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Marketing in the 21st Century

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This free course, Marketing in the 21st century, offers a managerial perspective on how to deliver more effective marketing in an organisation, regardless of whether it is based in the private, public or non-profit sector. This is achieved through a variety of learning techniques, including case studies, videos, activities and group discussions. Supporting this learning, students are encouraged to become critical thinkers about both how they undertake their own decisions, as well as how marketing influences our society.

After studying this course, you should be able to:

  • articulate whether marketing is a process or philosophy
  • think analytically, creatively and in an integrated manner about marketing ethics
  • define what a brand is and value of brands to organisations and consumers
  • understand how marketing practice is changing now and will change more in the future.

By: The Open University

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Marketing in the 21st century


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Welcome to Marketing in the 21st century. This course briefly introduces you to the concept of marketing, how to assess if your organisation is marketing orientated and the role of ethics in marketing. You will then be introduced to the principles of branding before considering internal marketing in turbulent times. First let’s start by considering a quote from British entrepreneur Emma Harrison published in the British newspaper the Daily Mail (2004):

There are three things that you should spend your time doing: marketing, marketing, marketing. If you are not prepared to do that, then everything else is irrelevant.

As we shall see throughout this course, marketing encompasses a wide range of interrelated activities and at its heart, drives the organisation forward.

As a manager you will have had, to varying extents, some experience of marketing. This could be an involvement in making strategic decisions which have marketing implications. On the other hand, as a consumer you will have been exposed to marketing from an early age, possibly making you sceptical about what it can offer.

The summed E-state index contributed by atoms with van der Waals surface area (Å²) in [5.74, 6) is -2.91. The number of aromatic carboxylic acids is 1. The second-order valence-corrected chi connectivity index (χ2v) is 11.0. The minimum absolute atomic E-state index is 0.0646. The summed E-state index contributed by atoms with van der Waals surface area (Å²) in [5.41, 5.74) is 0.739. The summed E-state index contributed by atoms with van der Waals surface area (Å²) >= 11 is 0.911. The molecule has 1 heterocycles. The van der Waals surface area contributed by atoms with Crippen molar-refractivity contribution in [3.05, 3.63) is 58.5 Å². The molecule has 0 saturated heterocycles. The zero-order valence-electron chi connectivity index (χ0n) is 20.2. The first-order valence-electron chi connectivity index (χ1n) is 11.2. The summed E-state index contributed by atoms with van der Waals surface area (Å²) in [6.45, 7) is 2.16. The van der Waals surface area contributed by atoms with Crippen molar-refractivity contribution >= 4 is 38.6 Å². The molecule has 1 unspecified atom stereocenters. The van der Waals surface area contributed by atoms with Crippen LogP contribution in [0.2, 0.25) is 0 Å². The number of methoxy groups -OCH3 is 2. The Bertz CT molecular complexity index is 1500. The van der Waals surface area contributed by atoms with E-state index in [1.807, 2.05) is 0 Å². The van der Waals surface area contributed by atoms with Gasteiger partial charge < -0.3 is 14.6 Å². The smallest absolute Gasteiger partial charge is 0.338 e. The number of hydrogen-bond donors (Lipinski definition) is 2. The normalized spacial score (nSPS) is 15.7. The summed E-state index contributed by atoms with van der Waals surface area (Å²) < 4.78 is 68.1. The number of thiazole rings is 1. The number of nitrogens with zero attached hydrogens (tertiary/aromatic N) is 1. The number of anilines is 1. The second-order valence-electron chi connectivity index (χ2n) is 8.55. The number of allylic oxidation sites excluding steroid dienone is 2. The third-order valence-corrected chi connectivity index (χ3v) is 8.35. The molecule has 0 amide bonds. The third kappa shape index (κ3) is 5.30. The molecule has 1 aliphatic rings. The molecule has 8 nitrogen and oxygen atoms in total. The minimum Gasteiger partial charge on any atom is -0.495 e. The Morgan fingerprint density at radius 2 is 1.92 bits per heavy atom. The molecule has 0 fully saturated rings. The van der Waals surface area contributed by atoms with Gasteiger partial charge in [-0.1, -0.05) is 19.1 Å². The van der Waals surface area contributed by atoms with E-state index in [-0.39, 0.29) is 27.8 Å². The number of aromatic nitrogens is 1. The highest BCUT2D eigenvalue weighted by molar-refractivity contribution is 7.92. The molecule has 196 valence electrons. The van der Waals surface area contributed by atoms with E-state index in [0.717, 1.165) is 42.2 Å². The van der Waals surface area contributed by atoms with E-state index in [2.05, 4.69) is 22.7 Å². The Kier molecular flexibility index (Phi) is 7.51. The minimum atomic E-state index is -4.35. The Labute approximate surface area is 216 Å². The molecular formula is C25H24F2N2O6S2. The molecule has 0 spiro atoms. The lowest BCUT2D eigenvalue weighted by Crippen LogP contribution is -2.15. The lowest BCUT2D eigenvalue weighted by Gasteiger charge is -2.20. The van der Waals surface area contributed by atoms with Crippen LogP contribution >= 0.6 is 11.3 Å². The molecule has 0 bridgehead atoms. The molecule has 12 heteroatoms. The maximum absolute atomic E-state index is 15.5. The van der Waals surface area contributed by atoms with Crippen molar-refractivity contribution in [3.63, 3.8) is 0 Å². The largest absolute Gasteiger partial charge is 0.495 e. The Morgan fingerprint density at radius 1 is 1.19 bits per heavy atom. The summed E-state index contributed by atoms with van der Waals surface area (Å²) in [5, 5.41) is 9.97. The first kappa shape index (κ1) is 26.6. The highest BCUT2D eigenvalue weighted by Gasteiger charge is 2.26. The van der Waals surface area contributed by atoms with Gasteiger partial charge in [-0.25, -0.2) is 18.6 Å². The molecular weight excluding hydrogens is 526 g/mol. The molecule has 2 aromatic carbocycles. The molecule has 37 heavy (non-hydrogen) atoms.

Marketing is concerned with satisfying customer needs but is it a positive activity for our societies?

Marketing encompasses a number of activities that are partially created by the organisation but also largely influenced by factors in the external environment such as competitors’ activities and legislation. As a management activity, marketing is constantly changing and evolving to meet the needs of the market. For many this constant change makes it an exciting profession, as summarised here by Ian Hunter, Head of Marketing at Fujitsu Services.

What excites me most about marketing?

Working in marketing means that you are in a privileged position, working across all parts of a business at all levels, for the good of the whole company. The excitement comes from many areas:

  • working/influencing (challenging) executives on strategic direction
  • implementing change – identifying new strategies and working with the company to implement the thinking
  • intellectual challenge – thinking through complex organisational problems and developing strategies to support these
  • working with smart people – because while the work is important to the company, you get to work with the smartest people (internally and externally)
  • creativity – you are continually having to come up with new and innovative ways of doing things. Working in an innovative environment is fun and exciting.

What are the biggest challenges for marketing?

For the IT sector, it is how we respond to/make money from Cloud.

For marketing it is:

  1. being able to demonstrate the value marketing delivers
  2. exploiting/using social media to its full potential (to develop relationships).

What does marketing contribute?

Marketing is a process that everyone in the company is involved with (satisfying customer needs, at a profit). So everyone is in marketing!!

The marketing function must be configured to use appropriate skills and techniques to support this ambition and be able to demonstrate value. In a B2B environment this includes:

  • increasing the customer’s predisposition to purchase – brand awareness, relationship events, thought leadership
  • lead generation – thought leadership, direct marketing, etc.
  • relationship creation – forums, social media, events
  • evidence – case studies and references
  • sales force training and development
  • account development – account-based marketing
  • market and customer insight.
(Source: Dibb et al., 2012, p. 632)

This free course is an adapted extract from an Open University course BB844 Marketing in the 21st century [Tip: hold Ctrl and click a link to open it in a new tab. (Hide tip)]

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